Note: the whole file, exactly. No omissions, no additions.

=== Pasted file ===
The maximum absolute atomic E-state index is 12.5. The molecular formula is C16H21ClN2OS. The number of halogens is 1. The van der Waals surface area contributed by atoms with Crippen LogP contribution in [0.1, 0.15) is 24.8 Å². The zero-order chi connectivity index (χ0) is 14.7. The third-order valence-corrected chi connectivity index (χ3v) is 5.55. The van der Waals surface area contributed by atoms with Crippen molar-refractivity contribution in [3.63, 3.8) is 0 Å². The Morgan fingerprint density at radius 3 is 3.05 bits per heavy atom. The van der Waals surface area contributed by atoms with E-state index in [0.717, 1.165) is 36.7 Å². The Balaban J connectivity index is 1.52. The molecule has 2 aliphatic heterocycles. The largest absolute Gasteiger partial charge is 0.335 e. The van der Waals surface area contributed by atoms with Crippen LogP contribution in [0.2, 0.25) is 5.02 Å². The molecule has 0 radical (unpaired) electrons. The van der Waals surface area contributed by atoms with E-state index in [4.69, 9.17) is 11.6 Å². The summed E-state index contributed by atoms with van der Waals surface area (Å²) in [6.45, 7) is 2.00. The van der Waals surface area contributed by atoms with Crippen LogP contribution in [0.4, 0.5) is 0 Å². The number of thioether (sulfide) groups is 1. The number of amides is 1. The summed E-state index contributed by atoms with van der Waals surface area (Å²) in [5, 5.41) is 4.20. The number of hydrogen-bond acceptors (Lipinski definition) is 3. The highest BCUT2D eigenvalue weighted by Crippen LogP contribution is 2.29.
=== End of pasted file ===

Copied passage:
The maximum absolute atomic E-state index is 12.5. The molecular formula is C16H21ClN2OS. The number of halogens is 1. The van der Waals surface area contributed by atoms with Crippen LogP contribution in [0.1, 0.15) is 24.8 Å². The zero-order chi connectivity index (χ0) is 14.7. The third-order valence-corrected chi connectivity index (χ3v) is 5.55. The van der Waals surface area contributed by atoms with Crippen molar-refractivity contribution in [3.63, 3.8) is 0 Å². The Morgan fingerprint density at radius 3 is 3.05 bits per heavy atom. The van der Waals surface area contributed by atoms with E-state index in [0.717, 1.165) is 36.7 Å². The Balaban J connectivity index is 1.52. The molecule has 2 aliphatic heterocycles. The largest absolute Gasteiger partial charge is 0.335 e. The van der Waals surface area contributed by atoms with Crippen LogP contribution in [0.2, 0.25) is 5.02 Å². The molecule has 0 radical (unpaired) electrons. The van der Waals surface area contributed by atoms with E-state index in [4.69, 9.17) is 11.6 Å². The summed E-state index contributed by atoms with van der Waals surface area (Å²) in [6.45, 7) is 2.00. The van der Waals surface area contributed by atoms with Crippen LogP contribution in [0.4, 0.5) is 0 Å². The number of thioether (sulfide) groups is 1. The number of amides is 1. The summed E-state index contributed by atoms with van der Waals surface area (Å²) in [5, 5.41) is 4.20. The number of hydrogen-bond acceptors (Lipinski definition) is 3. The highest BCUT2D eigenvalue weighted by Crippen LogP contribution is 2.29.